FARMINGTON – American singer and songwriter Solange’s widely-acclaimed album, “A Seat at the Table,” is the next topic featured by the University of Maine at Farmington’s New Commons Project. According to RollingStone, “A Seat at the Table, is a record about black survival in 2016; a combination of straight talk and refracted R&B.”
Released by Saint Records and Columbia Records, the studio album combined a variety of collaborators including, rappers, singer-songwriters and musicians, and is comprised of funk, soul and contemporary R&B. It is described by Solange as “a project on identity, empowerment, independence, grief and healing.”
It debuted at number 1 on the U.S. Billboard 200 and topped the U.S. Top R&B / Hip-Hop Albums chart. The lead single, “Cranes in the Sky,” won a Grammy Award in 2016 for best R&B Performance. The album was ranked 312 on the “Rolling Stones 500 Greatest Albums of All Times” list.
The UMF New Commons events centering on A Seat at the Table are free and will run between March 8 to April 2, 2021:
OPEN TO THE PUBLIC EVENTS
Due to Covid-19 precautions, the following Open to the Public events are all remote. See Zoom link included in each event.
FACULTY TALK: “Solange in Context: Past and Present Social Engagement in R&B,”
Join talk by Dr. Stephen Grandchamp and Vanessa Brown
Wednesday, March 10, 11:45 a.m. – 1 p.m. Zoom Link.
KEYNOTE: “I Traveled Seventy States”: Solange & the Poetics of Black Feminist Sonic Alterity,” Keynote by Daphne Brooks (Online)
Wednesday, March 17, 7-9 p.m. Zoom Link
Join Dr. Daphne Brooks, professor of African American, Theater Studies, American Studies, and Women’s, Gender, and Sexuality Studies at Yale University, for a live online lecture and discussion of Solange’s A Seat at the Table in context of contemporary Black feminist music. She is also the author of the forthcoming “Liner Notes for the Revolution: The Intellectual Life of Black Feminist Sound”
Where and how will we build safe spaces for ourselves? Can we cultivate shelter for one another in this era in which we are hyperaware of chronic racial surveillance, the casual acceptance of misogyny, and quotidian micro-aggressions? And how might we jealously hold onto and rediscover the glory in our own bodies when those bodies are sites of perpetual unpredictability and intensely spectacular vulnerability? These are just some of the questions that Solange both poses and seeks to answer on her breakthrough masterpiece of an album, 2016’s A Seat at the Table. This lecture explores the politics and poetics of spatiality that Solange designs in both her stirring sonic universe and her luminous accompanying visual repertoire. It considers the myriad ways in which Black feminist theories of space and place figure prominently in her twenty-first century Black freedom struggle project, and it interrogates the radial ways that this brilliant artist stages scenes of dazzling Black privacy in the midst of a fraught and perilous public sphere.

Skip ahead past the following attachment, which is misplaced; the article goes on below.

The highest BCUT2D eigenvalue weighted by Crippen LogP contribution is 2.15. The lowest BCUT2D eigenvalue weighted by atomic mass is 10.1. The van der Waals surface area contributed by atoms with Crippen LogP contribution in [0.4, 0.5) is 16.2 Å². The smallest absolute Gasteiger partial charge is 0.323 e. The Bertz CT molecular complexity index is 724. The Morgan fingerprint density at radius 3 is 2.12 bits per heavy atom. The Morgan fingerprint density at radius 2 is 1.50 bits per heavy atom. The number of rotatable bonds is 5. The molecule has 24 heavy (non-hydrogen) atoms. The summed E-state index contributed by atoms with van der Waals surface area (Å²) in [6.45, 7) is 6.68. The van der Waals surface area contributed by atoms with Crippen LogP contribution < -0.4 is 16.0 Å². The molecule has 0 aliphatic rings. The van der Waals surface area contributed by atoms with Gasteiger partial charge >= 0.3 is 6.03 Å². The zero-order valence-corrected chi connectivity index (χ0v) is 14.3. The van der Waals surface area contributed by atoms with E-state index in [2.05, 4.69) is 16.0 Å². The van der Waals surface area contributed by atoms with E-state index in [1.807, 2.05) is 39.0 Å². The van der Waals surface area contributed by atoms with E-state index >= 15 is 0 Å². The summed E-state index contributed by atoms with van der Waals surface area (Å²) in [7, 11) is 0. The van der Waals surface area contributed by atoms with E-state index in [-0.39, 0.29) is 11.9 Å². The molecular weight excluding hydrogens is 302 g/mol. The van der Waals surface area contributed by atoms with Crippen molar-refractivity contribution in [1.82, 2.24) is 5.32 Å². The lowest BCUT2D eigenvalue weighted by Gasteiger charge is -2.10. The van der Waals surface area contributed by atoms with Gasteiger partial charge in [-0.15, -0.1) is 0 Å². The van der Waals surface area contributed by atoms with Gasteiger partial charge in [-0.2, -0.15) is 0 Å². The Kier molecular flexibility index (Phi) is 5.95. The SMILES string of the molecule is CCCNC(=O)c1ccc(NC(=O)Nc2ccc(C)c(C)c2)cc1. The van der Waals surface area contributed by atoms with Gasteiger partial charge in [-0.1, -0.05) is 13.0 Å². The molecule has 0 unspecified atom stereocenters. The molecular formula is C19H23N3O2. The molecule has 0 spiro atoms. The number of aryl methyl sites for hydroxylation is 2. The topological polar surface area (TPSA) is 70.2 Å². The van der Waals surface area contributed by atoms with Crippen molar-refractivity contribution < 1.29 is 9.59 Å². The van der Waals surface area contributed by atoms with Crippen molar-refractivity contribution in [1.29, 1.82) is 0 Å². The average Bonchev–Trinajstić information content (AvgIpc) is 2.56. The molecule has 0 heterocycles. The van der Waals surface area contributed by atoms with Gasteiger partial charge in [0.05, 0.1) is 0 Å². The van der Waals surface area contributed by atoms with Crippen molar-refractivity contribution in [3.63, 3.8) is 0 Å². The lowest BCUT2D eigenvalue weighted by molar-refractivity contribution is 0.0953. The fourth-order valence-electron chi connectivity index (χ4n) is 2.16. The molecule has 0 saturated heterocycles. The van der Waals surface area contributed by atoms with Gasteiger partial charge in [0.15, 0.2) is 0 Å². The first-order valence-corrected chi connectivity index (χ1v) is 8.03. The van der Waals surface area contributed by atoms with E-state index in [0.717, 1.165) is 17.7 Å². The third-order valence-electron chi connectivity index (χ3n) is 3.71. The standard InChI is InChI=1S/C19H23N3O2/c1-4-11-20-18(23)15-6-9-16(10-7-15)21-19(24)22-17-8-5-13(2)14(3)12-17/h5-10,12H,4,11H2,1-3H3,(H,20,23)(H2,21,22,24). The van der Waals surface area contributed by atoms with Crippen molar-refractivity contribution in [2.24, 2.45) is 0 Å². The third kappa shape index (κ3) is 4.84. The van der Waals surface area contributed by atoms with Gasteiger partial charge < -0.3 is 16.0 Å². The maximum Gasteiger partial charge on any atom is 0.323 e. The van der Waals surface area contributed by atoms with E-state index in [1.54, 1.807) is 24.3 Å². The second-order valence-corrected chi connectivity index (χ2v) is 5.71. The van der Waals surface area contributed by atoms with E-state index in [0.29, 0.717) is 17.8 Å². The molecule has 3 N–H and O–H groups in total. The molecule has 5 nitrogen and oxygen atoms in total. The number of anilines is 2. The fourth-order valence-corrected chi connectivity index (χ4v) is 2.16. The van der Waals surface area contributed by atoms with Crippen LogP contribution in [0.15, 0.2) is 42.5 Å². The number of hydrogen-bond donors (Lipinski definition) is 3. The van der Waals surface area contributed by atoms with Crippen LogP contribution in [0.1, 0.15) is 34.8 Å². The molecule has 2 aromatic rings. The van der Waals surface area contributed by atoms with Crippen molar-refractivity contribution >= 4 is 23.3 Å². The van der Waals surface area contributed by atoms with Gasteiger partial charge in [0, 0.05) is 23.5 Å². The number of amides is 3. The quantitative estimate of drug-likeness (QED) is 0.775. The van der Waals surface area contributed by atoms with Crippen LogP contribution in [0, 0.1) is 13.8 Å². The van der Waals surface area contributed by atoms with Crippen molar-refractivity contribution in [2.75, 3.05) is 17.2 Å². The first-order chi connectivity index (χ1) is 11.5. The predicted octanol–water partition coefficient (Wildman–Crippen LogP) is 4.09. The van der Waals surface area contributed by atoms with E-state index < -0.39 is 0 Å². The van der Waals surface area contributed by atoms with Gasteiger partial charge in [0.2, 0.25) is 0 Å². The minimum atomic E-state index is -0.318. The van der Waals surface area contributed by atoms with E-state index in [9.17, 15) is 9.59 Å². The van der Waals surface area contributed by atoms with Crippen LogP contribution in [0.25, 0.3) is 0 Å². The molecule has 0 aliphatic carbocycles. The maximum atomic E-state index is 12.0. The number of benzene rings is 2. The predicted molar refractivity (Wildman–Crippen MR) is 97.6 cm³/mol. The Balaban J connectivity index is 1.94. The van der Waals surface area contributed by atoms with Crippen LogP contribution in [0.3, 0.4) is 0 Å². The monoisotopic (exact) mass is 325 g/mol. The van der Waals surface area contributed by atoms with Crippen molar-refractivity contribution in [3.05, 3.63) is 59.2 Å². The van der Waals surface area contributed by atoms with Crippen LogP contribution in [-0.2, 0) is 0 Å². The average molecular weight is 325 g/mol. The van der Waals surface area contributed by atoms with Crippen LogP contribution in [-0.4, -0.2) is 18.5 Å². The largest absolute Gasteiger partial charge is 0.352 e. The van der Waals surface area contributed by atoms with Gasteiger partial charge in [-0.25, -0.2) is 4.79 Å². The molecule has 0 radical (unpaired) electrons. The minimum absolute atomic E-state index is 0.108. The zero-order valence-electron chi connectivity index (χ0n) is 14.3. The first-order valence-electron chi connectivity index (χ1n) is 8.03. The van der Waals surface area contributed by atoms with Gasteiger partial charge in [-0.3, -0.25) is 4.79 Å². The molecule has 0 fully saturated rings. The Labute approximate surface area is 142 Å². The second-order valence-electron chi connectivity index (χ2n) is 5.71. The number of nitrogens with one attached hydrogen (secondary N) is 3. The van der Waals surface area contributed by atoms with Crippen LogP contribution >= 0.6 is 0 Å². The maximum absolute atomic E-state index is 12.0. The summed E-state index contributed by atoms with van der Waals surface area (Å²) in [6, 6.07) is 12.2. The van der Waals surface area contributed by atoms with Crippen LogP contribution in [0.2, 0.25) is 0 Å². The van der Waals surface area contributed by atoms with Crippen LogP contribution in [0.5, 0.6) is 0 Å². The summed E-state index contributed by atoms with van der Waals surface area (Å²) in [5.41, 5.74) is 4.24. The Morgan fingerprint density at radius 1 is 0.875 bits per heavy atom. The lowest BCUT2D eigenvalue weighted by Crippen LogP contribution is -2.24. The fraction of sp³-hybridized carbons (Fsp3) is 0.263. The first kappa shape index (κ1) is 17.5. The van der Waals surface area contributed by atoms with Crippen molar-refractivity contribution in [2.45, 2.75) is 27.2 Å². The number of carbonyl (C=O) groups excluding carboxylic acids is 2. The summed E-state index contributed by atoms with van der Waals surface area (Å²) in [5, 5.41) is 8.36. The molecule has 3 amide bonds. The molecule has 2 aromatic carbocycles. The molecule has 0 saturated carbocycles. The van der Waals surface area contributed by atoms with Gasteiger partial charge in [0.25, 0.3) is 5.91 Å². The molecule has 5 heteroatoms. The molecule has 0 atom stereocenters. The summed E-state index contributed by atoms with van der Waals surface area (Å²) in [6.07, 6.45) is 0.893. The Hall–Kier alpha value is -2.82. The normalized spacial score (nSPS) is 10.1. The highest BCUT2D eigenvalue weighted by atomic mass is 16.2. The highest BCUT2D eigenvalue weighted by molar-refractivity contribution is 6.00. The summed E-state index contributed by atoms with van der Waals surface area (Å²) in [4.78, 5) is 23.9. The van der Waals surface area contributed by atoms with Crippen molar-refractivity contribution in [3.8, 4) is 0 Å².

Wednesday, March 17, 7-9 p.m. Zoom Link
ZOOM CALL: Online live discussion with Daphne Brooks
Join Professor Brooks for a live online discussion on Solange’s A Seat at the Table in context of contemporary Black feminist music.
Wednesday, March 22, 7 p.m. Open to the Public, Zoom Link
UMF COMMUNITY ONLY EVENTS
Due to Covid-19 precautions, the following live events are open to a limited number of UMF Community Only members. Social distancing and mask-wearing are required. Those interested in attending must sign up using the corresponding RSVP form. See links below. Individuals who have registered for attendance can check-in at the registration table at event location the day of the event.
WORKSHOP: “Familial Interludes: The Personal and the Political,” a workshop led by Dr. Erika Rodriguez
Wednesday, March 31, 5:30 p.m., Room 023, Roberts Learning Center. UMF Community Only. RSVP Form.
The UMF New Commons program provides a rich offering of free events including expert talks, discussions, films and more, many online, for the education and enjoyment of people in Maine and beyond. Nominated by individuals throughout Maine, the selection of New Commons works have the common thread of representing many of the principles and cultural values that inspire and fascinate Maine residents.
The New Commons Project is a public humanities initiative of the University of Maine at Farmington, Maine’s public liberal arts college, in partnership with the Maine Humanities Council. It is made possible by a grant from the Andrew W. Mellon Foundation.
To learn more about the New Commons Project, and to view many of the events for the first 12 topics, visit the website at: https://newcommonsproject.org/
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